Socialism is an economic system characterized by social ownership of the means of production and cooperative management of the economy; or a political philosophy advocating such a system. "Social ownership" may refer to any one of, or a combination of, the following: cooperative enterprises,...

, a society which would be ruled by the workers. Many of the social movement
Social movement
Social movements are a type of group action. They are large informal groupings of individuals or organizations focused on specific political or social issues, in other words, on carrying out, resisting or undoing a social change....

s for the rights of the workers were associated with groups influenced by Marx such as the socialists and communists. More moderate democratic socialists and social democrats supported worker's interests as well. More recent workers rights advocacy has focused on the particular role, exploitation, and needs of women workers, and of increasingly mobile global flows of casual, service, or guest workers.

The International Labour Organization
International Labour Organization
The International Labour Organization is a specialized agency of the United Nations that deals with labour issues pertaining to international labour standards. Its headquarters are in Geneva, Switzerland. Its secretariat — the people who are employed by it throughout the world — is known as the...

 was formed in 1919 as part of the League of Nations
League of Nations
The League of Nations was an intergovernmental organization founded as a result of the Paris Peace Conference that ended the First World War. It was the first permanent international organization whose principal mission was to maintain world peace...

 to protect worker's rights. The ILO later became incorporated into the United Nations
United Nations
The United Nations is an international organization whose stated aims are facilitating cooperation in international law, international security, economic development, social progress, human rights, and achievement of world peace...

. The UN itself backed workers rights by incorporating several into two articles of the United Nations Declaration of Human Rights. These read:

Article 23

  1. Everyone has the right to work, to free choice
    Choice
    Choice consists of the mental process of judging the merits of multiple options and selecting one of them. While a choice can be made between imagined options , often a choice is made between real options, and followed by the corresponding action...

     of employment, to just and favorable conditions of work and to protection against unemployment.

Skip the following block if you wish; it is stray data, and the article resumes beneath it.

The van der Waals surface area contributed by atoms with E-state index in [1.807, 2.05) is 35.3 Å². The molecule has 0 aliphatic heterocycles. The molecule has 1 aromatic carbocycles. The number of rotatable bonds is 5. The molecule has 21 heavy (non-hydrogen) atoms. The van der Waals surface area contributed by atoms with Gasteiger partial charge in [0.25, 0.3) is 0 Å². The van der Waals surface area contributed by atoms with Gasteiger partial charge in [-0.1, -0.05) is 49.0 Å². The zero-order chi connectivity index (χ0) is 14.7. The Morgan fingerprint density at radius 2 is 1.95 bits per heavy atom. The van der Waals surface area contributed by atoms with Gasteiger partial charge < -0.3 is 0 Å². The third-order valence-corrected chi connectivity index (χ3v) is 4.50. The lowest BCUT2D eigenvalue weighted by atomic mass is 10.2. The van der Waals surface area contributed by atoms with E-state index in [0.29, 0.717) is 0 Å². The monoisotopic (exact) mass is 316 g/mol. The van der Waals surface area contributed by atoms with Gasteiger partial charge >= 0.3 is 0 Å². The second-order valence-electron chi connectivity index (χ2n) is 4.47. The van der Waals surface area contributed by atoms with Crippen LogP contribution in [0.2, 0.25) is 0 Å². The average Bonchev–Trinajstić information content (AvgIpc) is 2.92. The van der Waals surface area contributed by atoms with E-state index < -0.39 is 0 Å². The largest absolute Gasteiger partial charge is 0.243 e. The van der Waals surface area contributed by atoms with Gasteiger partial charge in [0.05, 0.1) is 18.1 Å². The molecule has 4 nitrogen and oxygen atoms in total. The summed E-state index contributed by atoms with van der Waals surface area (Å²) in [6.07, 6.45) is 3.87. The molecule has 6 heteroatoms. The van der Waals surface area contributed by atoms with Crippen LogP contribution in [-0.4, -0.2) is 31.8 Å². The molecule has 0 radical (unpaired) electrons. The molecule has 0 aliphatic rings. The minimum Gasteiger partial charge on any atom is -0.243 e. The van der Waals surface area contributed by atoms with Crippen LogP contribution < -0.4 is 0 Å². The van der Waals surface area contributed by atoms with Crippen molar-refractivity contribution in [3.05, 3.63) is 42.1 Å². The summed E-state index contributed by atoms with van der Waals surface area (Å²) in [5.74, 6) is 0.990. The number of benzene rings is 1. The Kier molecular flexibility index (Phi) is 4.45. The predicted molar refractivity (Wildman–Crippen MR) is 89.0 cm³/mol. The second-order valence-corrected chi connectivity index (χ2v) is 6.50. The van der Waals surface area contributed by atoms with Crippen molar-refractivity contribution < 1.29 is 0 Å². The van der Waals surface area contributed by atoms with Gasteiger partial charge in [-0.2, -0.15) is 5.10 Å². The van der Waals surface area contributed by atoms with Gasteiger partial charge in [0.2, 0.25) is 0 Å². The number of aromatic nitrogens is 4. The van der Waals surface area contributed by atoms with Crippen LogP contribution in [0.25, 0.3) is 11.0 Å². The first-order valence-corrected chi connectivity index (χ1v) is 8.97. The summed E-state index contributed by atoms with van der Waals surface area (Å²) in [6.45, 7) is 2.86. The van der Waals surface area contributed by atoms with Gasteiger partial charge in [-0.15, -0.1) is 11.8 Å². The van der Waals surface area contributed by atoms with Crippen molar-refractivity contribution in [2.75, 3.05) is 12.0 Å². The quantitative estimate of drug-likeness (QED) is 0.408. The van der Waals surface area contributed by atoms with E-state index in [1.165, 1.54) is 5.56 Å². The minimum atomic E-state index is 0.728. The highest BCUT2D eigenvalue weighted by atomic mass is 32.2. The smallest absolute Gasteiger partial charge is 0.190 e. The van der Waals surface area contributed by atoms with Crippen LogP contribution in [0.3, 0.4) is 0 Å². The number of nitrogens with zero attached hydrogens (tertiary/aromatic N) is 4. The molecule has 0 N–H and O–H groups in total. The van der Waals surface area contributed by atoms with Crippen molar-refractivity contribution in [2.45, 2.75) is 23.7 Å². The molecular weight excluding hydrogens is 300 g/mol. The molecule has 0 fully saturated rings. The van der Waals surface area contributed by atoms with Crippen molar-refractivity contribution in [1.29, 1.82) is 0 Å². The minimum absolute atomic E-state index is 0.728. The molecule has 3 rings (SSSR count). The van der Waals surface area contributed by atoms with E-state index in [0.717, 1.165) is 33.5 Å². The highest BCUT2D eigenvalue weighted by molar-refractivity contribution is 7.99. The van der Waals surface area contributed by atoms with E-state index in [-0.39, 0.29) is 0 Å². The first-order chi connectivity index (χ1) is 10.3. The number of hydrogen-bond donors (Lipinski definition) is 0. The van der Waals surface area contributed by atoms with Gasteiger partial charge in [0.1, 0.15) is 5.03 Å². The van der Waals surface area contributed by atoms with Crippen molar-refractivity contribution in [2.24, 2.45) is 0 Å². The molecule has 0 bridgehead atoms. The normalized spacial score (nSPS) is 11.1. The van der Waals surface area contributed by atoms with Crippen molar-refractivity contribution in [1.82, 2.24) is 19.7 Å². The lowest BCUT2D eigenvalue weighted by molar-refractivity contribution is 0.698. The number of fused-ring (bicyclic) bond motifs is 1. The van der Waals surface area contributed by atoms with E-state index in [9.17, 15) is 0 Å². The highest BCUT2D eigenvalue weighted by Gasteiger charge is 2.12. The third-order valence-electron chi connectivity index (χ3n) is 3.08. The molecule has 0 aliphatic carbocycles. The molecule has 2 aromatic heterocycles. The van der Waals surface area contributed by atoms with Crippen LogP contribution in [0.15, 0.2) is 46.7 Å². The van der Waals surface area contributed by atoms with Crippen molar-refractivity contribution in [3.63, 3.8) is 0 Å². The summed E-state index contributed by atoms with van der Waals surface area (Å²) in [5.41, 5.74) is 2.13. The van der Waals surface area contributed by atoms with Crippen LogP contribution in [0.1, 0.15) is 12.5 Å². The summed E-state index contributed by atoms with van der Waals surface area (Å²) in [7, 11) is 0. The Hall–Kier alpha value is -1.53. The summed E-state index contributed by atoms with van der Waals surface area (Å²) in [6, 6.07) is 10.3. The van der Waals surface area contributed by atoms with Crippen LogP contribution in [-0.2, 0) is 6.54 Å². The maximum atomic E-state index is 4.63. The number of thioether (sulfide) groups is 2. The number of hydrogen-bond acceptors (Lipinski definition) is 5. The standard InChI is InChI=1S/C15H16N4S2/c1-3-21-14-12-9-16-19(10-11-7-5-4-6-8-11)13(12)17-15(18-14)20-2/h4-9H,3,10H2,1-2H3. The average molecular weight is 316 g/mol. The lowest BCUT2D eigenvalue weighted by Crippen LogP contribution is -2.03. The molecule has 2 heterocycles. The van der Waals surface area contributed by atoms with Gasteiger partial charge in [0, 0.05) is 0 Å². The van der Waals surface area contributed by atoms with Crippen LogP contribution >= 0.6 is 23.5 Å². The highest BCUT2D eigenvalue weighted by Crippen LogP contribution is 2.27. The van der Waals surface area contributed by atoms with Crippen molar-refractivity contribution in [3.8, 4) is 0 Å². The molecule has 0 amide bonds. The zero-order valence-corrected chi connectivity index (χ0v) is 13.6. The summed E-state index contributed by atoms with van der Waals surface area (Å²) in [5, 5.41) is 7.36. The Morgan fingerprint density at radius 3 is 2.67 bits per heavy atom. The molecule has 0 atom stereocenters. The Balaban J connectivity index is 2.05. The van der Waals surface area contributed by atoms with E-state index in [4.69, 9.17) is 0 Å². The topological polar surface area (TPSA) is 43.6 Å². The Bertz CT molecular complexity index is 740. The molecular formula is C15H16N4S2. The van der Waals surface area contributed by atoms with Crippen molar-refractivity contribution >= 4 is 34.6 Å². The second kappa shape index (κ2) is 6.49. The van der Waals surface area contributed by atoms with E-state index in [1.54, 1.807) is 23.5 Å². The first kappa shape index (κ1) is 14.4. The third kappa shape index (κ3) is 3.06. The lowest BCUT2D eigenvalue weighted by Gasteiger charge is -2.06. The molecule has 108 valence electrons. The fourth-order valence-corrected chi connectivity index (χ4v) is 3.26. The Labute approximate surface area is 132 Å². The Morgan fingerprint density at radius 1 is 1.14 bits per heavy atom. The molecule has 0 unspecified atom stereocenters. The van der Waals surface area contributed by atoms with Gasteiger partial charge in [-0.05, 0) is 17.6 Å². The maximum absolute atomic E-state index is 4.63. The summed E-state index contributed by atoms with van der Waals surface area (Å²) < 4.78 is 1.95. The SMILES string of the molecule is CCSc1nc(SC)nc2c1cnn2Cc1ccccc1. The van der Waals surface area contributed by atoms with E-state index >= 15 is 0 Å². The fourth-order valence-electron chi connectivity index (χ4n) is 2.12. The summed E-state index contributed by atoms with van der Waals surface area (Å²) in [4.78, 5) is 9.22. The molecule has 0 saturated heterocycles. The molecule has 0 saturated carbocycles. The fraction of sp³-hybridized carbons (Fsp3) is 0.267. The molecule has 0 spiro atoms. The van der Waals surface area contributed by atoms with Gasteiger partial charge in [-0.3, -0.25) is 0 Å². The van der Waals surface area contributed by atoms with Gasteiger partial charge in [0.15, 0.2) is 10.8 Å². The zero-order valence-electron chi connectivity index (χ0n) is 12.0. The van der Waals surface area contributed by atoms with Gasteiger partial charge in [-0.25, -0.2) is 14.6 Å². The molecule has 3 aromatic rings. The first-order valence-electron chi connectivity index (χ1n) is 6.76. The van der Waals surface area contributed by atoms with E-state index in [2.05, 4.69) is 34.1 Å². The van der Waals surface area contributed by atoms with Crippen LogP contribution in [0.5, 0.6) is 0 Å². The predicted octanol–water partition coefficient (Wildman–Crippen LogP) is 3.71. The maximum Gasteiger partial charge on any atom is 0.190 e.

2. Everyone, without any discrimination, has the right to equal pay for equal work.
  3. Everyone who works has the right to just and favorable remuneration ensuring for himself and his family an existence worthy of human dignity
    Dignity
    Dignity is a term used in moral, ethical, and political discussions to signify that a being has an innate right to respect and ethical treatment. It is an extension of the Enlightenment-era concepts of inherent, inalienable rights...

    , and supplemented, if necessary, by other means of social protection.
  4. Everyone has the right to form and to join trade unions for the protection of his interests.

Article 24

  1. Everyone has the right to rest and leisure, including reasonable limitation of working hours and periodic holidays with pay.


The ILO and several other groups have sought international labor standards to create legal rights for workers across the world. Recent movements have also been made to encourage countries to promote labor rights at the international level through fair trade
Fair trade
Fair trade is an organized social movement and market-based approach that aims to help producers in developing countries make better trading conditions and promote sustainability. The movement advocates the payment of a higher price to producers as well as higher social and environmental standards...

.

Core Labor Standards


Identified by the International Labour Organisation (ILO) in the ‘Declaration of the Fundamental Principles and Rights at Work’, core labor standards are “widely recognized to be of particular importance”. They are universally applicable, regardless of whether the relevant conventions have been ratified, the level of development of a country or cultural values. These standards are composed of qualitative, not quantitative standards and don’t establish a particular level of working conditions, wages or health and safety standards. They are not intended to undermine the comparative advantage that developing countries may hold. Core labor standards are important human rights and are recognized in widely ratified human rights instruments including the Convention on the Rights of the Child (CROC), the most widely ratified human rights treaty with 193 parties, and the ICCPR with 160 parties. The core labor standards are:
  • Freedom of association : workers are able to join trade unions that are independent of government and employer influence;
  • The right to collective bargaining : workers may negotiate with employers collectively, as opposed to individually;